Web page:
With this workload and dedication, you use your social platform to encourage balance and healthy living. I am told you have a really interesting take on 15 minutes a day, can you tell us about it?
At the moment I’m studying for a paediatric exam. This exam is my last big exam in my training period, and it’s the biggest scary one, the scariest one that I’ll ever sit. So my routine in the morning means I get up at 5:00 – 5:30 AM, I do an hour to an hour and a half of study, and then I try and do something active for just a little while. And then I go to work.
Some days I managed to get out for like a 15 or 20-minute run. And that’s great. Some days I’m exhausted, and I just think, you know what? Today I’m just going to congratulate myself for getting up and having done some extra study and doing this. Some days I have a day off, and I feel really good, and I’ll say, all right, I’ll go out and run 10K today because I just feel like it, and I enjoy it. And so, for me, it’s been actually really difficult to sort of have that compassion and hold the compassion for myself in not being amazing at everything.
I used to be a competitive swimmer. I was in state and national competitions. I’m very used to being quite athletic and fit, and this year, my physical fitness has taken a backseat to work and study-related things. That’s been hard to reconcile within myself. But I focused in September in the Connor’s Run Your Way Any Day is that something little for myself every day, even if it wasn’t what I would have previously expected to be amazing or something to toot my horn about on social media is still a pretty bloody good job, especially in a pandemic.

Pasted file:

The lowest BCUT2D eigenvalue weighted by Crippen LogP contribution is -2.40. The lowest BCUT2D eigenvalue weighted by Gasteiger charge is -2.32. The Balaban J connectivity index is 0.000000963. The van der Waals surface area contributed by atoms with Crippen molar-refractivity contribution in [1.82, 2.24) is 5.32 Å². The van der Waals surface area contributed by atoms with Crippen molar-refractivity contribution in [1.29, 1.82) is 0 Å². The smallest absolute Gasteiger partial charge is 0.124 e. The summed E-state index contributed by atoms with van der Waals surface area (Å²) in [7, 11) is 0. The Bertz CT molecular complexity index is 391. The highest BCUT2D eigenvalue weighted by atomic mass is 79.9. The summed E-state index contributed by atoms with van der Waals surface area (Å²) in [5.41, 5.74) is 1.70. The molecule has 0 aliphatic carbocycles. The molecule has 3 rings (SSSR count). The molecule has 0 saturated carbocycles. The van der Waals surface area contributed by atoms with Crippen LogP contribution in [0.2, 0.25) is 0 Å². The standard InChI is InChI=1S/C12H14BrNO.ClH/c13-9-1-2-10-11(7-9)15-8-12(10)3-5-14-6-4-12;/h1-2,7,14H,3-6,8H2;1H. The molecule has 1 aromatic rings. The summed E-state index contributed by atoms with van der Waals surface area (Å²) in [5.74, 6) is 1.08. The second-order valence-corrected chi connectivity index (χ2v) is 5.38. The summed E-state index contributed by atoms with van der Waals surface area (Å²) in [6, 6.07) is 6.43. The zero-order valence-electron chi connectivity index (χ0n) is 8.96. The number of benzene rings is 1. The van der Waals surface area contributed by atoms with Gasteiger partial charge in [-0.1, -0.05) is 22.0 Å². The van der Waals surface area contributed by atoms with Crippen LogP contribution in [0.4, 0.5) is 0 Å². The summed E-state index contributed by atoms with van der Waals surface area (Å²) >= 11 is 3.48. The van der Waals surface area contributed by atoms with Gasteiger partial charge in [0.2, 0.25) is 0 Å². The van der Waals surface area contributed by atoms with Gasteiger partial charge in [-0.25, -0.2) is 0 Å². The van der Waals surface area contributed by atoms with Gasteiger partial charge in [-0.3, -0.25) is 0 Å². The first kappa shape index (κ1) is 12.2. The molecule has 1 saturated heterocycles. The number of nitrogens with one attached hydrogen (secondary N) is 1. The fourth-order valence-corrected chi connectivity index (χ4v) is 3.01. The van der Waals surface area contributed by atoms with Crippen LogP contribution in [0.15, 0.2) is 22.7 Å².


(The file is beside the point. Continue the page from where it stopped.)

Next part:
The positive affirmation is wonderful, and embracing the I WILL
affirmation is powerful, like Connor did during his yoga therapy class. His was ‘I WILL be Awesome’ – yours can be anything.
What would be some of the ways that you’ve changed your self talk? Can you give an example?
I started journaling a lot; I try and sit down and write as much as I can. I reflect on something I did well that day, why I did it well and what skills this showed. So I might say, for instance, one day I did a great faster run than usual, but I did that well because I had looked after myself by eating well the day before and using positive self-talk on my run. Or it might be that I had a special interaction with a colleague at work or with a patient. Or I could actively listen to someone to take on board their feedback or their concerns or whatever it may be. I’ve found it’s been really helpful. It’s one thing to ask what am I grateful for or what am I good at? But to take that next step and ask, what is it about me that allows me to be good at this? And recognise that. This also brings these aspects to the front of your mind, and you can continue working on them as well.
It became like a self-fulfilling prophecy where I was mindful of how kind or dedicated or how well I communicated. Being mindful of that one day means that the next day I can employ these skills. I can build on them.
What’s something about being Miss Universe that our readers might not know about?